Effect of fucoidan on the apoptosis of HT-29 colon cancer cells. HT-29 cells were treated with 0–1,000 µg/ml fucoidan for 48 h. (A) Cells were stained with PI and Annexin V, and analyzed by flow cytometry. The living cells are indicated in the lower left region, and ‘apoptotic cells’ indicates the cells in early stages of apoptosis in the upper right region. Cells in late apoptotic stages were indicated in the lower right region. (B) The percentages of living and apoptotic cells of total cells were quantified from the flow cytometric analysis. (C) Cells were fixed and stained with Hoechst 33342. Nuclear morphology was imaged using a fluorescence microscope (magnification ×200). Arrows indicate typical apoptotic cells containing apoptotic bodies (magnification, ×400). Data was expressed as the mean ± standard deviation. According to Duncan's multiple range test, *P<0.05 vs. control group; #P<0.05 vs. control group.
Effect of fucoidan on cell death-associated protein expression levels in HT-29 colon cancer cells
The effect of fucoidan treatment on the cell death characteristics of high-density HT-29 cells was assessed. Western blot analysis revealed that fucoidan had effects on various cell death-associated proteins, including decreased pro-caspase-9, pro-caspase-7, pro-caspase-3, Bcl-2, Bcl-xL and increased Fas and Bax protein expression levels (Fig. 3).
Effect of fucoidan on cell death-associated protein expression levels in HT-29 colon cancer cells. Following fucoidan treatment, western blotting was performed to detect the cell death-associated proteins Fas, pro-caspase-8, pro-caspase-9, pro-caspase-7, pro-caspase-3, Bcl-2, Bcl-xL, Bad and Bax; β-actin served as a loading control. Data was expressed as the mean ± standard deviation. According to Duncan's multiple range test, *P<0.05 vs. control group (Fas, pro-caspase-9, Bcl-2); #P<0.05 vs. control group (pro-caspase-8, pro-caspase-7, Bcl-xL); **P<0.05 vs. control group (pro-caspase-3, Bax). NS, not significant. Bcl-2, B-cell lymphoma 2; Bcl-xL, B-cell lymphoma-extralarge; Bad, B-cell lymphoma 2-associated death promoter; Bax, B-cell lymphoma 2-associated X protein.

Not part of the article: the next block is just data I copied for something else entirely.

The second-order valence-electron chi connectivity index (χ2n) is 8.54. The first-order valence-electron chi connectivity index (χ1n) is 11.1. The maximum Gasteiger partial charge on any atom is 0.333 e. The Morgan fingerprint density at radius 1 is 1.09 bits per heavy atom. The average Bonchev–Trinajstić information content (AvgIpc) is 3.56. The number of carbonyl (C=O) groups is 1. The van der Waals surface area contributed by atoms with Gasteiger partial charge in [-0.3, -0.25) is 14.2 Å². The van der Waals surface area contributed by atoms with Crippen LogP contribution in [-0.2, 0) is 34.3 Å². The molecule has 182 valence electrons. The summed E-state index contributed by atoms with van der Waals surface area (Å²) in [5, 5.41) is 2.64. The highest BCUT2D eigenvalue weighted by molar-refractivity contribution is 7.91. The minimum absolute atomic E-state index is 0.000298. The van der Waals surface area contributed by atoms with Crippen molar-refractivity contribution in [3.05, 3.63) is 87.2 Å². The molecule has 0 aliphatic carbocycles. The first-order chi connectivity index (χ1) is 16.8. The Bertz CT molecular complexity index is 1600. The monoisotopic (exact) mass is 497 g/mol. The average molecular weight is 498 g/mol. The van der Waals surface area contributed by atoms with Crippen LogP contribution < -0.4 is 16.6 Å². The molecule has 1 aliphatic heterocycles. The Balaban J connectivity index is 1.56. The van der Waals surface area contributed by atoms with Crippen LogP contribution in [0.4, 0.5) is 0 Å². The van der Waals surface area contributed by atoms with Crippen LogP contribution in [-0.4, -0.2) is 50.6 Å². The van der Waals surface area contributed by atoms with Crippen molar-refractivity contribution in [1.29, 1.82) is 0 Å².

The cell cycle phage distribution of exponentially growing HT-29 cells was analyzed following fucoidan treatment. Compared with the untreated control, fucoidan-treated cells accumulated in the sub-G1 phase of the cell cycle (Fig. 4A). To further investigate the molecular mechanisms underlying fucoidan-induced sub-G1 arrest, the HT-29 cells were treated with fucoidan, and western blot analysis was performed to detect cell cycle progression-associated proteins. Fucoidan treatment decreased the protein expression levels of phosphorylated Rb protein and E2F (Fig. 4B). However, fucoidan did not significantly affect the protein expression levels of cyclin D1. Therefore, fucoidan treatment may inhibit cell cycle progression in high-density HT-29 cells, and this may be associated with the suppression of cancer cell proliferation induced by fucoidan.